Somalia's prime minister goes
A country still dangerously adrift
THE prime minister of Somalia, Ali Mohamed Gedi, has bowed out after a year of rivalry with the country's president, Abdullahi Yusuf—in the interest, he says, of national unity. In his resignation speech, Mr Gedi said he had survived five assassination attempts in three years at the helm. A veterinarian, he has seen his share of bone-crunching. His father was a colonel in Somalia's intelligence service during its steadier Soviet-backed years, a trade Mr Gedi may also have dabbled in.
It was probably the prime minister of next-door Ethiopia, Meles Zenawi, who advised Mr Gedi to go. The pair are close. In his days as a rebel fighter, Mr Zenawi was protected by Mr Gedi's father. Mr Gedi belongs to the Hawiye clan, the most powerful in Mogadishu, Somalia's ravaged capital. He has been unpopular with Hawiye elders, some of whom have Islamist sympathies so are hostile to Somalia's feeble, Ethiopia-backed government. It is unclear whether or not his exit will make it easier for Mr Yusuf, now squarely in charge, to strike a deal with the Hawiye to deprive jihadist fighters of clan support and shelter.
Mr Gedi flew straight out of Somalia to Kenya, the speed of his departure showing how even the toughest patriots are loth to build a life in Mogadishu. Most educated emigrés return without their children, as life for them is getting worse. The UN says school attendance has collapsed; malnutrition and cholera are common.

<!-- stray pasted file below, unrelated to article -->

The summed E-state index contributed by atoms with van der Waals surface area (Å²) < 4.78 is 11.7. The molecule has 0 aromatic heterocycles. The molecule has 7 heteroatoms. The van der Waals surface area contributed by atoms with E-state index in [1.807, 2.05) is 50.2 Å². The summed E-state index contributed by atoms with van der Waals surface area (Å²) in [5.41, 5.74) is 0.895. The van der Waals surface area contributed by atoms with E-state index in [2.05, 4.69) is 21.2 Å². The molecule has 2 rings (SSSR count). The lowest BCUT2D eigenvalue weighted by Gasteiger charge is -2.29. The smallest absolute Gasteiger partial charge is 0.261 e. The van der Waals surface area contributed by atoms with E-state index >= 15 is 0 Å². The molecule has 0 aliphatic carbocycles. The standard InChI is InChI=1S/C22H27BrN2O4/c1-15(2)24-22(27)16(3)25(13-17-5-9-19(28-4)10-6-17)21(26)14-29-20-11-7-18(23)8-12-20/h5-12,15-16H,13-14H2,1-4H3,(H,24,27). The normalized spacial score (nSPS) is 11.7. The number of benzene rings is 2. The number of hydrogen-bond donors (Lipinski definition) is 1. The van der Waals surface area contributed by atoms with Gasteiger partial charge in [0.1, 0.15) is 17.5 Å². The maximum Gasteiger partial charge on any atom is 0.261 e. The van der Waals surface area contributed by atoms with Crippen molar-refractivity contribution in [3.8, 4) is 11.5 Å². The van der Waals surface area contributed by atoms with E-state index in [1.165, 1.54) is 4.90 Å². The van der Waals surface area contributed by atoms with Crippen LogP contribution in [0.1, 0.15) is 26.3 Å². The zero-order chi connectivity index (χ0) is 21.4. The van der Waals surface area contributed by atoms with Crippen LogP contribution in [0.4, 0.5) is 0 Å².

The all-out fighting that ripped through Mogadishu in the spring has not resumed, but the seaside city remains violent. Jihadist rebels pin down Ethiopian troops and peacekeepers from Uganda, the only country willing to send troops under the aegis of the African Union. The failure of moderate Islamists to create a plausible negotiating position at a recent meeting in Eritrea may have strengthened the armed radicals, who hope to foment a holy war with “Christian” Ethiopia. The threat is not restricted to the Horn of Africa. British intelligence says that Somali jihadists may be involved in future terrorist attacks on Britain and elsewhere, as they have been already.
The recent killing of yet another Somali journalist illustrates the chaos. Bashir Nur Gedi (no close relation) was the eighth journalist to be murdered in Mogadishu this year. Other Somali reporters have gone into hiding or left the country; both the government and Islamists have targeted them for trying to report freely.
A sharp increase in piracy is also telling. During their time in power last year, Islamists managed to curb attacks on foreign vessels. Now they are back up to record numbers. The Americans pursued two ships hijacked by pirates this week, one of them a North Korean freighter whose crew managed to kill two of the pirates before the Americans arrived. There is no sign yet of a French naval escort promised by France's new president, Nicolas Sarkozy.